The Armored Multi-Purpose Vehicle will replace the US Army's M113 armored personnel carrier. (US Army)
WASHINGTON — The first week of April will be a critical one for what has been a relatively drama-free armored vehicle program for the US Army.
The Armored Multi-Purpose Vehicle (AMPV), which formally kicked off as a program in 2012, is slated to replace the Army’s M113 infantry carrier, which service leaders have said can no longer meet the protection or power-generation needs of the modern armored brigade combat team on the battlefield.
For much of the past two years, BAE Systems and General Dynamics Land Systems have worked with the Army to refine requirements for the non-developmental program, which would produce about 3,000 vehicles over a 13-year period at about $1.8 million apiece.
But on Feb. 14, General Dynamics filed a protest with Army Materiel Command to complain that the program’s requirements had been written in a way that favors BAE Systems’ Bradley tracked fighting vehicle, and makes it harder for GD’s wheeled Stryker — or other foreign designs — to compete for the program.
While the Army issued its formal request for proposals in November, GD charges that the Army’s plan to use excess Bradleys as “optional exchange vehicles” on which to fit new communications and protection packages makes it hard for anyone not offering a Bradley to compete.
The Army also is making it difficult for competitors to obtain all of the testing data on Bradley components that would allow non-BAE bidders to determine if they can make use of the vehicles or not, the company charges.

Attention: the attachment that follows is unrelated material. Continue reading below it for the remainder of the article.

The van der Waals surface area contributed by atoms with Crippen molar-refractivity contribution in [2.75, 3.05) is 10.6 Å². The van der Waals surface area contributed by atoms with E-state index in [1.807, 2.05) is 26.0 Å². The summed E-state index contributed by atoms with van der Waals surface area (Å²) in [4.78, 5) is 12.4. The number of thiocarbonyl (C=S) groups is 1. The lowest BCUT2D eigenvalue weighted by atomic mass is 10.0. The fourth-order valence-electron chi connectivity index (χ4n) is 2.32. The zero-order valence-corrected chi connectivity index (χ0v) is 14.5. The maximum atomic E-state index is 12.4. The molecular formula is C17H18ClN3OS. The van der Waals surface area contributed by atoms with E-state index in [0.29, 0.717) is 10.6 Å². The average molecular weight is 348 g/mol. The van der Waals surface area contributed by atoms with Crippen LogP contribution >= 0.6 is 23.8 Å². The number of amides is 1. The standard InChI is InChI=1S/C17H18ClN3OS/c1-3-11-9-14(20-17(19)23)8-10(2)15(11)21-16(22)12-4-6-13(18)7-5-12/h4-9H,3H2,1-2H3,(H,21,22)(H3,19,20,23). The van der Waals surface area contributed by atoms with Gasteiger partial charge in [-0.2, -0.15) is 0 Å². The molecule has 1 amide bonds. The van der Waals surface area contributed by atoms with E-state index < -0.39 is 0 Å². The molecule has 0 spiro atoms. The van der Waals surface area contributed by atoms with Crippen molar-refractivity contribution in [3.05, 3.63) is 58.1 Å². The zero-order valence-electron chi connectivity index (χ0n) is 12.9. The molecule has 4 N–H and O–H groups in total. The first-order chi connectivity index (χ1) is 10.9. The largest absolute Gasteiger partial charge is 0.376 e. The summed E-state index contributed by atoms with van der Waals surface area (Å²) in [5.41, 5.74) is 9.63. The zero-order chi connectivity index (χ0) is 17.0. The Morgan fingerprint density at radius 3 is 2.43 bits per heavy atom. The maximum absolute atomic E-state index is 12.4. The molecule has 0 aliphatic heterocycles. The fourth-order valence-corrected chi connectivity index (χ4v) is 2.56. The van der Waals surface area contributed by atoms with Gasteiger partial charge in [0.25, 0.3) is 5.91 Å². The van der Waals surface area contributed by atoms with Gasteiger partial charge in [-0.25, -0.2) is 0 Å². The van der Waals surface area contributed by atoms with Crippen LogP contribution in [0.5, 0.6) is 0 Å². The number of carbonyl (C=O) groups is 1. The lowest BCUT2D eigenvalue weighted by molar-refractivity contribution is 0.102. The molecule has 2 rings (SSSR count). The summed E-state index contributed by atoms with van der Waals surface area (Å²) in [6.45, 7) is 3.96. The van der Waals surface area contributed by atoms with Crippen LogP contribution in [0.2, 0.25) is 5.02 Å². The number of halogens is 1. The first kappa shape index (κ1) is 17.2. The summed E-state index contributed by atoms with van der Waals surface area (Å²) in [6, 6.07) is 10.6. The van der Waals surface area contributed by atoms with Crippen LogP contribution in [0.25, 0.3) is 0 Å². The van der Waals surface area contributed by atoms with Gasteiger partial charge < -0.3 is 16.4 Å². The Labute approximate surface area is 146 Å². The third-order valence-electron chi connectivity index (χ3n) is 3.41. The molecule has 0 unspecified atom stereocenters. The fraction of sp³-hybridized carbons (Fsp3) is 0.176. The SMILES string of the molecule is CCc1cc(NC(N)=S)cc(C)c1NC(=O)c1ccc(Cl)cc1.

“We’ve got no performance data” on the Bradley tracks and other key components, GD spokesman Peter Keating said. “It’s kind of hard to compete” without that full range of data available, he said.
General Dynamics also has charged that the mobility requirement in the request for proposals all but excludes wheeled vehicles, since “no wheeled vehicle can get 100 percent” of the off-road mobility that the tracked M113 possesses.
“We put in our legal filing that we want to have a dialogue with the Army, and they would not do that, so we expect to get a detailed explanation of their decision” by the April 4 deadline, Keating added. “If we get that, we can go back and consider our options if we want to go to the” Government Accountability Office (GAO) to file a formal protest that would stop all work on the program.
Army Materiel Command has until April 4 to rule on the protest, and GD then has 10 calendar days in which to go to the GAO.
As of March 28, Army officials had not responded to requests for comment about the Bradley and M113 data transfers to industry.
Questioning GD's Move
Unsurprisingly, BAE Systems sees the AMPV program in a different light.
The Army has “been very transparent about the requirements” from the start of the program in 2012, said Mark Signorelli, general manager of Combat Vehicles at BAE Systems Land and Armaments. “The acquisition strategy hasn’t changed over the past two years.
“What has changed is the Army opening up the requirement set and making accommodations to make allowance for more offerers and offerings for the programs,” he said.